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Title: The role of mitogen-activated protein kinase phosphatase-2 (MKP-2) in macrophage development and gene expression
Author: Neamatallah, Thikryat A.
ISNI:       0000 0004 5355 6440
Awarding Body: University of Strathclyde
Current Institution: University of Strathclyde
Date of Award: 2014
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Mitogen-activated protein kinase phosphatase-2 (MKP-2) is a type 1 nuclear dual specific phosphatase (DUSP4) and an important immune regulator. It specifically dephosphorylates the MAP kinases ERK and JNK to influence pro- and antiinflammatory cytokine production. MKP-2 has recently been shown to play a significant role in controlling Leishmania mexicana infection (Al-Mutairi et al., 2010) primarily by influencing macrophage activity. However, information on the effect of MKP-2 deletion at the molecular level on macrophage development and function is limited. This project utilised a novel DUSP4 gene knockout mouse and investigated the effects of MKP-2 deletion on M-CSF induced MAPK signalling and macrophage development as well as macrophage gene expression. Experiments in bone marrow derived macrophages demonstrated that in response to M-CSF macrophage, proliferation was reduced following to MKP-2 deletion. This was correlated with ERK phosphorylation, the expression of CD115 and CD34 on macrophage progenitors as well as the induction of genes related to macrophage differentiation and proliferation, colony stimulating factor-2 (Csf2) and monocyte to macrophage differentiation associated (Mmd) genes. In addition a comparative microarray gene expression analysis was conducted on MKP-2-/- and MKP-2+/+ macrophages following (LPS) or (IL-4) activation. As demonstrated previously, and associated with a role for MKP-2 in antimicrobial activity, arginase-1 expression was up-regulated in MKP-2-/- compared with MKP- 2+/+ macrophages. Surprisingly, and in contrast, we found that other alternative activation markers Ym1 (Chi3l3) and Fizz1/Retnla (Relm-a) were significantly reduced in MKP-2-/- macrophages when compared with their wild-type counterparts. As both Ym1 and Fizz1 have been implicated to play a major role in extracellular matrix disposition this suggests a significant role for MKP-2 in wound healing. Collectively, the findings in the current study have established that MKP-2 plays an important role in macrophage development and immune function.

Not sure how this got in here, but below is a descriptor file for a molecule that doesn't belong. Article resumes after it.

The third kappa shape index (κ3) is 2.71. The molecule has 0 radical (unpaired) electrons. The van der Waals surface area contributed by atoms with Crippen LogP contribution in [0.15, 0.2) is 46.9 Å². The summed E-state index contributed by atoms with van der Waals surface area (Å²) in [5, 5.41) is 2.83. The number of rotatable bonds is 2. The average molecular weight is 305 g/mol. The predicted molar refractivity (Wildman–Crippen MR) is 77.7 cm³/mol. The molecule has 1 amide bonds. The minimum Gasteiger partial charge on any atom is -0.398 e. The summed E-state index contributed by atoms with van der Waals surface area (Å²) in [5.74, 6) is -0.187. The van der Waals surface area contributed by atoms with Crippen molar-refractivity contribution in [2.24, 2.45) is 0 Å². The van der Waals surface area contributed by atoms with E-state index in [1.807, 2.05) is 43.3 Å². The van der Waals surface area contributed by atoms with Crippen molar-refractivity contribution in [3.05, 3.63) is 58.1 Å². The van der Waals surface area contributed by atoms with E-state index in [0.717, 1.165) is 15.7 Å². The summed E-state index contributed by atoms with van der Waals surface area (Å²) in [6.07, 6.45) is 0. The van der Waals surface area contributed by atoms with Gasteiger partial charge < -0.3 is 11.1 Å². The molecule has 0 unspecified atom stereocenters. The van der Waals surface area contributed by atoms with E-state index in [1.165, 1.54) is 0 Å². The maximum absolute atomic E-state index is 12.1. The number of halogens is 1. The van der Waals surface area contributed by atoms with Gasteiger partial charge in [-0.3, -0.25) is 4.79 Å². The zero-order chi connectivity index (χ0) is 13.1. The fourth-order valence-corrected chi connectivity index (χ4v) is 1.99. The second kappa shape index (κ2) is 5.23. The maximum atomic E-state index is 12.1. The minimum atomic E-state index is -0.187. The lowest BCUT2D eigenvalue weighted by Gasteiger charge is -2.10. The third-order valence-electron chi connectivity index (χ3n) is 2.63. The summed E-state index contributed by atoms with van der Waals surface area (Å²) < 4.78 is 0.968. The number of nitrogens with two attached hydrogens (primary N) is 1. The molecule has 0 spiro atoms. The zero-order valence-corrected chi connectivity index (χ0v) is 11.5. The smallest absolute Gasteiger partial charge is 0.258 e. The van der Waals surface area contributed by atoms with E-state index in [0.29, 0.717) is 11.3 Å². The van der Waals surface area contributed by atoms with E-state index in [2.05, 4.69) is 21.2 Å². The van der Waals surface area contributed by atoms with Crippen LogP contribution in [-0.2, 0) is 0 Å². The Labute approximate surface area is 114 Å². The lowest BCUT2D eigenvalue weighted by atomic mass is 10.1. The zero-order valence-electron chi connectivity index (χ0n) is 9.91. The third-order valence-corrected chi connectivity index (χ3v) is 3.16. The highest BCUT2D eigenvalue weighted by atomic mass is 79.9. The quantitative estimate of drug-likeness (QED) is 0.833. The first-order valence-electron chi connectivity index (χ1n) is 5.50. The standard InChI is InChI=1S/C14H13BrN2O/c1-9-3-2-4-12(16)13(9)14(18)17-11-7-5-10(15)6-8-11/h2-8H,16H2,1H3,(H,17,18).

Supervisor: Not available Sponsor: Not available
Qualification Name: Thesis (Ph.D.) Qualification Level: Doctoral
EThOS ID:  DOI: Not available